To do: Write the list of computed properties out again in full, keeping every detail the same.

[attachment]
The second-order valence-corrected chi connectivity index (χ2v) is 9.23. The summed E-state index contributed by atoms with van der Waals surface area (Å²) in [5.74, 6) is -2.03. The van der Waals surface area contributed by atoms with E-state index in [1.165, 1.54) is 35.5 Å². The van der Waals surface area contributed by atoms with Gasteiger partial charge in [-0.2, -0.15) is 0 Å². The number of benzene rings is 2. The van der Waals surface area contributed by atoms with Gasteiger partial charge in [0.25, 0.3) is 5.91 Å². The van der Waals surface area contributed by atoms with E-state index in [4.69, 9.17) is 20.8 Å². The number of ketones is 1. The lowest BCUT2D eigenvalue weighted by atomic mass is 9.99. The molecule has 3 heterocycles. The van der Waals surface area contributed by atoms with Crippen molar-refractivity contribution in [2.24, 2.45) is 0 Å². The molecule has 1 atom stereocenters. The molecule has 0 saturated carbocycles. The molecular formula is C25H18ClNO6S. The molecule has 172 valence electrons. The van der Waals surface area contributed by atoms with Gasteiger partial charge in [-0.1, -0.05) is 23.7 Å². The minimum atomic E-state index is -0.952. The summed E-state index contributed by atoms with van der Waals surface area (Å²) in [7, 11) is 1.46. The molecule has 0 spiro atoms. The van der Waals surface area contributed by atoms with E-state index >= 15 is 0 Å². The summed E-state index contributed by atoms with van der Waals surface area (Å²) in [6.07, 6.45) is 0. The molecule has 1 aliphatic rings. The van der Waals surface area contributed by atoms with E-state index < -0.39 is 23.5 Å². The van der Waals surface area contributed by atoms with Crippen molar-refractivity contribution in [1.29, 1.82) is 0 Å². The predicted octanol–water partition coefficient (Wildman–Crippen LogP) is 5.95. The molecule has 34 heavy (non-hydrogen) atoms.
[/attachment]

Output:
The second-order valence-corrected chi connectivity index (χ2v) is 9.23. The summed E-state index contributed by atoms with van der Waals surface area (Å²) in [5.74, 6) is -2.03. The van der Waals surface area contributed by atoms with E-state index in [1.165, 1.54) is 35.5 Å². The van der Waals surface area contributed by atoms with Gasteiger partial charge in [-0.2, -0.15) is 0 Å². The number of benzene rings is 2. The van der Waals surface area contributed by atoms with Gasteiger partial charge in [0.25, 0.3) is 5.91 Å². The van der Waals surface area contributed by atoms with E-state index in [4.69, 9.17) is 20.8 Å². The number of ketones is 1. The lowest BCUT2D eigenvalue weighted by atomic mass is 9.99. The molecule has 3 heterocycles. The van der Waals surface area contributed by atoms with Crippen molar-refractivity contribution in [2.24, 2.45) is 0 Å². The molecule has 1 atom stereocenters. The molecule has 0 saturated carbocycles. The molecular formula is C25H18ClNO6S. The molecule has 172 valence electrons. The van der Waals surface area contributed by atoms with Gasteiger partial charge in [-0.1, -0.05) is 23.7 Å². The minimum atomic E-state index is -0.952. The summed E-state index contributed by atoms with van der Waals surface area (Å²) in [7, 11) is 1.46. The molecule has 0 spiro atoms. The van der Waals surface area contributed by atoms with E-state index >= 15 is 0 Å². The summed E-state index contributed by atoms with van der Waals surface area (Å²) in [6.07, 6.45) is 0. The molecule has 1 aliphatic rings. The van der Waals surface area contributed by atoms with E-state index < -0.39 is 23.5 Å². The van der Waals surface area contributed by atoms with Crippen molar-refractivity contribution in [1.29, 1.82) is 0 Å². The predicted octanol–water partition coefficient (Wildman–Crippen LogP) is 5.95. The molecule has 34 heavy (non-hydrogen) atoms.